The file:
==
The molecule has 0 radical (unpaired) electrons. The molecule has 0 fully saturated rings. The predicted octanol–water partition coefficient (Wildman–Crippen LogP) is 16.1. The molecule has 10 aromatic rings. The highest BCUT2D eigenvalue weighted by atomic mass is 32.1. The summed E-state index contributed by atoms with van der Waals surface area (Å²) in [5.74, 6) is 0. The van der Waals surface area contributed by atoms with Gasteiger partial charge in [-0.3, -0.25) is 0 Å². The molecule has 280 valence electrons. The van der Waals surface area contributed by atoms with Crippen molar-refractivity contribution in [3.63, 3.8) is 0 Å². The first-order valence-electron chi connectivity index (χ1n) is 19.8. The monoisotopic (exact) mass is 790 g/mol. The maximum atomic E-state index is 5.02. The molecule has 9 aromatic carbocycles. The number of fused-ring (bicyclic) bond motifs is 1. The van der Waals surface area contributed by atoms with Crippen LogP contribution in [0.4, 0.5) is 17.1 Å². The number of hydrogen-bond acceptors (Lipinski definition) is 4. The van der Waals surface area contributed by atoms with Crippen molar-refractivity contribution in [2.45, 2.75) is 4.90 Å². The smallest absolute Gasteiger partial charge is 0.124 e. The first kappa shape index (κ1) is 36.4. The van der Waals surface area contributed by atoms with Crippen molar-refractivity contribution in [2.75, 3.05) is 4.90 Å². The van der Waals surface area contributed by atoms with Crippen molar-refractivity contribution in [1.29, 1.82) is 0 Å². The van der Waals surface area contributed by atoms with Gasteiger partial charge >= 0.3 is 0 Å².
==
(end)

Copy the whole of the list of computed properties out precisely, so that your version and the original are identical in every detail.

The molecule has 0 radical (unpaired) electrons. The molecule has 0 fully saturated rings. The predicted octanol–water partition coefficient (Wildman–Crippen LogP) is 16.1. The molecule has 10 aromatic rings. The highest BCUT2D eigenvalue weighted by atomic mass is 32.1. The summed E-state index contributed by atoms with van der Waals surface area (Å²) in [5.74, 6) is 0. The van der Waals surface area contributed by atoms with Gasteiger partial charge in [-0.3, -0.25) is 0 Å². The molecule has 280 valence electrons. The van der Waals surface area contributed by atoms with Crippen molar-refractivity contribution in [3.63, 3.8) is 0 Å². The first-order valence-electron chi connectivity index (χ1n) is 19.8. The monoisotopic (exact) mass is 790 g/mol. The maximum atomic E-state index is 5.02. The molecule has 9 aromatic carbocycles. The number of fused-ring (bicyclic) bond motifs is 1. The van der Waals surface area contributed by atoms with Crippen LogP contribution in [0.4, 0.5) is 17.1 Å². The number of hydrogen-bond acceptors (Lipinski definition) is 4. The van der Waals surface area contributed by atoms with Crippen molar-refractivity contribution in [2.45, 2.75) is 4.90 Å². The smallest absolute Gasteiger partial charge is 0.124 e. The first kappa shape index (κ1) is 36.4. The van der Waals surface area contributed by atoms with Crippen molar-refractivity contribution in [2.75, 3.05) is 4.90 Å². The van der Waals surface area contributed by atoms with Crippen molar-refractivity contribution in [1.29, 1.82) is 0 Å². The van der Waals surface area contributed by atoms with Gasteiger partial charge >= 0.3 is 0 Å².